Kaci Hickox, the nurse who recently returned from treating Ebola patients in West Africa, vowed to fight Maine officials who are seeking a court order to force her to self-quarantine at home.
Hickox, who is holed up in a house in the town of Fort Kent, gave the state until Thursday to let her move freely and threatened to take the matter to court herself. But Maine Health Commissioner Mary Mayhew said at a news conference Wednesday afternoon that "when it is made clear by an individual in this risk category that they do not intend to voluntarily stay at home for the remaining 21 days, we will immediate see a court order."
Mayhew didn't use Hickox's name because of privacy regulations, but Hickox is the only person in the state known to have had direct exposure to Ebola patients. Asked specifically about Hickox's case, Mayhew replied, "We will make it mandatory."
Hickox emerged from her home Wednesday to tell reporters that she and her attorneys had been in negotiations all day with state officials but that the impasse remained.
"They will not allow me to leave my house and have any interaction with the public, even though I am completely healthy and symptom-free," Hickox said as her boyfriend stood beside her — and as a state trooper who has her under surveillance looked on.
If the state does go to court to force her to stay isolated until Nov. 10, "then I will challenge those legal actions," she said. "I'm not willing to stand here and let my civil rights be violated when it's not science-based."
Earlier Wednesday, Maine Gov. Paul LePage said he was drawing up papers to ask a judge to help him enforce the quarantine.
In an interview on TODAY, she vowed not to be "bullied around by politicians and be forced to stay in my home when I am not a risk to the American public." She said she has been symptom-free since she landed at Newark, New Jersey, on Friday.
Hickox was kept in an isolation tent for three days after she returned to the U.S. New Jersey Gov. Chris Christie let her go on Monday, and she was driven to Maine, which imposed its own quarantine.
"My concern is the same concerns we've always had, the concern about 21-day incubation period, and I just want to protect Maine from that," he said. "If the court says not to worry, hey, don't worry."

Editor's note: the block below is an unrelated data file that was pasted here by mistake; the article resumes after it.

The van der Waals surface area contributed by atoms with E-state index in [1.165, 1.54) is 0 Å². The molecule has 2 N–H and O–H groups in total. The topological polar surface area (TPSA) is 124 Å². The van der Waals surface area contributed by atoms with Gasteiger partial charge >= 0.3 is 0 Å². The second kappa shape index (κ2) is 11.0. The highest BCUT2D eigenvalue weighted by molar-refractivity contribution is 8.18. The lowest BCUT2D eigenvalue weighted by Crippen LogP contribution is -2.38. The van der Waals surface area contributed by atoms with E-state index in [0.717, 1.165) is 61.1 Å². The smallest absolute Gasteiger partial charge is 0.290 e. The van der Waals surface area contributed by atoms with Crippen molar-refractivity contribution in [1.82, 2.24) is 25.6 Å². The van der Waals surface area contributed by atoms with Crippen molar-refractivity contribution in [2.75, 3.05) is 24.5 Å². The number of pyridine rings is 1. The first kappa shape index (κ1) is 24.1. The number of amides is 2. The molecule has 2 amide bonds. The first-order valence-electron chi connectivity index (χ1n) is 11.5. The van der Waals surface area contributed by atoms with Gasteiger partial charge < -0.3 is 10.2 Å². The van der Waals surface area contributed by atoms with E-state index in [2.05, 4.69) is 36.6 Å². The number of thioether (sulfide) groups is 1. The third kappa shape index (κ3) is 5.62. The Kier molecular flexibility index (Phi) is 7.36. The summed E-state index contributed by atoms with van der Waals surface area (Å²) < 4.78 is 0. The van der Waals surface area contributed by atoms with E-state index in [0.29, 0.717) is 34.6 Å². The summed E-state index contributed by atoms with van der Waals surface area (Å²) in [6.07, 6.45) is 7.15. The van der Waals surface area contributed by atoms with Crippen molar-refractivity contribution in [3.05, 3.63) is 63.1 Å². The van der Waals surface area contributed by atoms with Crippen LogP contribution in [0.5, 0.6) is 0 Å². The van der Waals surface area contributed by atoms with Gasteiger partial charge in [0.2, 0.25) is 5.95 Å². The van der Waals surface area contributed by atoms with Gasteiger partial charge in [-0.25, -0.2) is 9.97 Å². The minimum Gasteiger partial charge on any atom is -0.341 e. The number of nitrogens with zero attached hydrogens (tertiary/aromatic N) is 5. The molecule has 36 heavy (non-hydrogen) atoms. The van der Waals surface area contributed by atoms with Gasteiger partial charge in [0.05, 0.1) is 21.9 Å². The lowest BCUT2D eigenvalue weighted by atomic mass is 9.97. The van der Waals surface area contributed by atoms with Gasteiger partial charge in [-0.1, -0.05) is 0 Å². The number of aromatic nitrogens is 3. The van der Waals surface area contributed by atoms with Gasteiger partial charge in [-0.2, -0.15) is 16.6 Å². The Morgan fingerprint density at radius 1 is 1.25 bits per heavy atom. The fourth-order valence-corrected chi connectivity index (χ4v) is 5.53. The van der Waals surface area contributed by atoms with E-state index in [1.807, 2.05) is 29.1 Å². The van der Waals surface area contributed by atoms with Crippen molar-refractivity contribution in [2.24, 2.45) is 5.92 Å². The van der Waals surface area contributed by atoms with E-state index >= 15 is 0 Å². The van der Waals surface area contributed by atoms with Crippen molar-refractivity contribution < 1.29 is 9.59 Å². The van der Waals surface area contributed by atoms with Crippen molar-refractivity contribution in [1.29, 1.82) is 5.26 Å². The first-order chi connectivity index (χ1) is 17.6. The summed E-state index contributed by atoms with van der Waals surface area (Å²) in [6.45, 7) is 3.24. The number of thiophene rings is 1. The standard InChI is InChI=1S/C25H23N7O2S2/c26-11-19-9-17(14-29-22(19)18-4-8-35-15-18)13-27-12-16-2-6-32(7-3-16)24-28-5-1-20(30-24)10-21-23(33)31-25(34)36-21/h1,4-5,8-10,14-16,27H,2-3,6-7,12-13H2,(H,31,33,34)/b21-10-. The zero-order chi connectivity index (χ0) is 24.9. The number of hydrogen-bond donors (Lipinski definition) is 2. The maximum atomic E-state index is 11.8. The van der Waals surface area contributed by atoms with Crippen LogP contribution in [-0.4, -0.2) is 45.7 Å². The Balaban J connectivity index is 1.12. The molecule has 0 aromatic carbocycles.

A handful of states have gone further than federal health officials and ordered quarantines for health workers returning from Ebola-stricken countries in Africa, even when they show no symptoms and therefore would not be contagious anyway.
World health organizations and U.S. infectious-disease experts have called the additional state measures unnecessary and say they could make the outbreak worse in Africa by discouraging Americans from volunteering to go there and help.
Mayhew said that "ideally," the request for a court order would be filed Wednesday. In that case, a hearing would likely fall Monday, Hickox's lawyer, Norman Siegel, told NBC News — the day before voters decide whether to elect LePage to a second term.
"The ball is in their court," he said. "They have to decide what they're going to do."
Doctors Without Borders, the international aid group that has been on the front lines of the fight against Ebola, sided with Hickox, saying in a statement that her quarantine "is not based upon established medical science."
"Quarantine will only undermine efforts to curb the epidemic at its source in West Africa," said the group, which said Hickox has worked with it in numerous countries.
Editor's note: An earlier version of this story incorrectly reported that the state trooper said Kaci Hickox would be arrested if she left the home.
- Disease Wars: Why U.S. Ebola Fight Should Shift to Africa
- Liberia President: Quarantines Are an Overreaction